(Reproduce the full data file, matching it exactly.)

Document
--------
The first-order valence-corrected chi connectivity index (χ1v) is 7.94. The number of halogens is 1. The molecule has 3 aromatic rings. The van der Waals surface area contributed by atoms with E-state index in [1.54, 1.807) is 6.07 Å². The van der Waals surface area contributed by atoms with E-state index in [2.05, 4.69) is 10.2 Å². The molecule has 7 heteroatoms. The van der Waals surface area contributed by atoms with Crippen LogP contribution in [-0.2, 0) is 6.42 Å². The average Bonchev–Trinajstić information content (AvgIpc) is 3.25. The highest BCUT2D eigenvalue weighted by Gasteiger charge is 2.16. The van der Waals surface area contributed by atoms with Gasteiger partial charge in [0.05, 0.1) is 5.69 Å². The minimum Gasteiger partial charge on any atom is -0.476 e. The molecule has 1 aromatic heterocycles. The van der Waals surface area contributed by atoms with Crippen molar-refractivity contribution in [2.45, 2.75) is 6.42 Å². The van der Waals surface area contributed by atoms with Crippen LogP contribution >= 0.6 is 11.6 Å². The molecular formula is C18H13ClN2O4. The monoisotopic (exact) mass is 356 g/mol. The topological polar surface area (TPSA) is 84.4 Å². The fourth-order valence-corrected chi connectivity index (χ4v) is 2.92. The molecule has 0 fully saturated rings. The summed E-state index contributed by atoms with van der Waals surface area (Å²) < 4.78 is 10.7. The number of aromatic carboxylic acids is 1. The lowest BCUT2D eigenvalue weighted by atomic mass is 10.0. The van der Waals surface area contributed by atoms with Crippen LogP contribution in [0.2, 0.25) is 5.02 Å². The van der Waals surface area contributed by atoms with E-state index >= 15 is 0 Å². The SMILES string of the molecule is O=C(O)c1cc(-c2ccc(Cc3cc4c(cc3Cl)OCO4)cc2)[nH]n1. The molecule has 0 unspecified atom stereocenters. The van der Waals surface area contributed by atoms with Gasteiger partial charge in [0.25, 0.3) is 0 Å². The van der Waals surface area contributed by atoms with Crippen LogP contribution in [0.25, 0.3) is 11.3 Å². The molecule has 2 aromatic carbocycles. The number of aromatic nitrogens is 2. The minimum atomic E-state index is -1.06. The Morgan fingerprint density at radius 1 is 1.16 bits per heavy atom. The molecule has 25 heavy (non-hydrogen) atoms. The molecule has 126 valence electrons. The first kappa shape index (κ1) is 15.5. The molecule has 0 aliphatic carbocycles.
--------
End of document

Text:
The first-order valence-corrected chi connectivity index (χ1v) is 7.94. The number of halogens is 1. The molecule has 3 aromatic rings. The van der Waals surface area contributed by atoms with E-state index in [1.54, 1.807) is 6.07 Å². The van der Waals surface area contributed by atoms with E-state index in [2.05, 4.69) is 10.2 Å². The molecule has 7 heteroatoms. The van der Waals surface area contributed by atoms with Crippen LogP contribution in [-0.2, 0) is 6.42 Å². The average Bonchev–Trinajstić information content (AvgIpc) is 3.25. The highest BCUT2D eigenvalue weighted by Gasteiger charge is 2.16. The van der Waals surface area contributed by atoms with Gasteiger partial charge in [0.05, 0.1) is 5.69 Å². The minimum Gasteiger partial charge on any atom is -0.476 e. The molecule has 1 aromatic heterocycles. The van der Waals surface area contributed by atoms with Crippen molar-refractivity contribution in [2.45, 2.75) is 6.42 Å². The van der Waals surface area contributed by atoms with Crippen LogP contribution >= 0.6 is 11.6 Å². The molecular formula is C18H13ClN2O4. The monoisotopic (exact) mass is 356 g/mol. The topological polar surface area (TPSA) is 84.4 Å². The fourth-order valence-corrected chi connectivity index (χ4v) is 2.92. The molecule has 0 fully saturated rings. The summed E-state index contributed by atoms with van der Waals surface area (Å²) < 4.78 is 10.7. The number of aromatic carboxylic acids is 1. The lowest BCUT2D eigenvalue weighted by atomic mass is 10.0. The van der Waals surface area contributed by atoms with Crippen LogP contribution in [0.2, 0.25) is 5.02 Å². The van der Waals surface area contributed by atoms with E-state index >= 15 is 0 Å². The SMILES string of the molecule is O=C(O)c1cc(-c2ccc(Cc3cc4c(cc3Cl)OCO4)cc2)[nH]n1. The molecule has 0 unspecified atom stereocenters. The van der Waals surface area contributed by atoms with Gasteiger partial charge in [0.25, 0.3) is 0 Å². The van der Waals surface area contributed by atoms with Crippen LogP contribution in [0.25, 0.3) is 11.3 Å². The molecule has 2 aromatic carbocycles. The number of aromatic nitrogens is 2. The minimum atomic E-state index is -1.06. The Morgan fingerprint density at radius 1 is 1.16 bits per heavy atom. The molecule has 25 heavy (non-hydrogen) atoms. The molecule has 126 valence electrons. The first kappa shape index (κ1) is 15.5. The molecule has 0 aliphatic carbocycles.